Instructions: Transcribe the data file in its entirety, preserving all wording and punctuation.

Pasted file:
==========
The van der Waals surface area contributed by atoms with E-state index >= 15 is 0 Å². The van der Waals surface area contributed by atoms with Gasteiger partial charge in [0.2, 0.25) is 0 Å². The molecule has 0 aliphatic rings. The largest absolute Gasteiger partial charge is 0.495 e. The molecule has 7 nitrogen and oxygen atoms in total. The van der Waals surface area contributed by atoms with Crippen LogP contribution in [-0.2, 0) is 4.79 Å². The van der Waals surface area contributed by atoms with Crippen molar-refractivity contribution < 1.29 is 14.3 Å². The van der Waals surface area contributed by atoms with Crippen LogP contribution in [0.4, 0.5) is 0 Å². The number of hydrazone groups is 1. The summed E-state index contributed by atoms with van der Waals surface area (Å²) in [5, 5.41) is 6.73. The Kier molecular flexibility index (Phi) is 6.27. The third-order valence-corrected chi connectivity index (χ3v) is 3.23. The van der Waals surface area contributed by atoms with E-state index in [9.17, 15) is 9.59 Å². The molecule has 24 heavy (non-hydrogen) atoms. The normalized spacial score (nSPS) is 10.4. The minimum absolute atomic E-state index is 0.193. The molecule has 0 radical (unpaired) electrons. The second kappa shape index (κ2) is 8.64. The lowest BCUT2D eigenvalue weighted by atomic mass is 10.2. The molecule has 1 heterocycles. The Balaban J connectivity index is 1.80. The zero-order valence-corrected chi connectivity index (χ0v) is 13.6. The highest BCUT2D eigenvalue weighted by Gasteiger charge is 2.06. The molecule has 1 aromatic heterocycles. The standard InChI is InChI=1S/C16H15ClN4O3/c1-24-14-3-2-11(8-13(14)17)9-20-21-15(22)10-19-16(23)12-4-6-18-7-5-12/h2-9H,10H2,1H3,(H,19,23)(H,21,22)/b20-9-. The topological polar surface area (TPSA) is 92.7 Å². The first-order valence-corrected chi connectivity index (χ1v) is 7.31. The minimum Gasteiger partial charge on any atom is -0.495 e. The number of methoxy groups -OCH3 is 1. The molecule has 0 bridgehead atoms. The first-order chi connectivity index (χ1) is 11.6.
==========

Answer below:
The van der Waals surface area contributed by atoms with E-state index >= 15 is 0 Å². The van der Waals surface area contributed by atoms with Gasteiger partial charge in [0.2, 0.25) is 0 Å². The molecule has 0 aliphatic rings. The largest absolute Gasteiger partial charge is 0.495 e. The molecule has 7 nitrogen and oxygen atoms in total. The van der Waals surface area contributed by atoms with Crippen LogP contribution in [-0.2, 0) is 4.79 Å². The van der Waals surface area contributed by atoms with Crippen molar-refractivity contribution < 1.29 is 14.3 Å². The van der Waals surface area contributed by atoms with Crippen LogP contribution in [0.4, 0.5) is 0 Å². The number of hydrazone groups is 1. The summed E-state index contributed by atoms with van der Waals surface area (Å²) in [5, 5.41) is 6.73. The Kier molecular flexibility index (Phi) is 6.27. The third-order valence-corrected chi connectivity index (χ3v) is 3.23. The van der Waals surface area contributed by atoms with E-state index in [9.17, 15) is 9.59 Å². The molecule has 24 heavy (non-hydrogen) atoms. The normalized spacial score (nSPS) is 10.4. The minimum absolute atomic E-state index is 0.193. The molecule has 0 radical (unpaired) electrons. The second kappa shape index (κ2) is 8.64. The lowest BCUT2D eigenvalue weighted by atomic mass is 10.2. The molecule has 1 heterocycles. The Balaban J connectivity index is 1.80. The zero-order valence-corrected chi connectivity index (χ0v) is 13.6. The highest BCUT2D eigenvalue weighted by Gasteiger charge is 2.06. The molecule has 1 aromatic heterocycles. The standard InChI is InChI=1S/C16H15ClN4O3/c1-24-14-3-2-11(8-13(14)17)9-20-21-15(22)10-19-16(23)12-4-6-18-7-5-12/h2-9H,10H2,1H3,(H,19,23)(H,21,22)/b20-9-. The topological polar surface area (TPSA) is 92.7 Å². The first-order valence-corrected chi connectivity index (χ1v) is 7.31. The minimum Gasteiger partial charge on any atom is -0.495 e. The number of methoxy groups -OCH3 is 1. The molecule has 0 bridgehead atoms. The first-order chi connectivity index (χ1) is 11.6.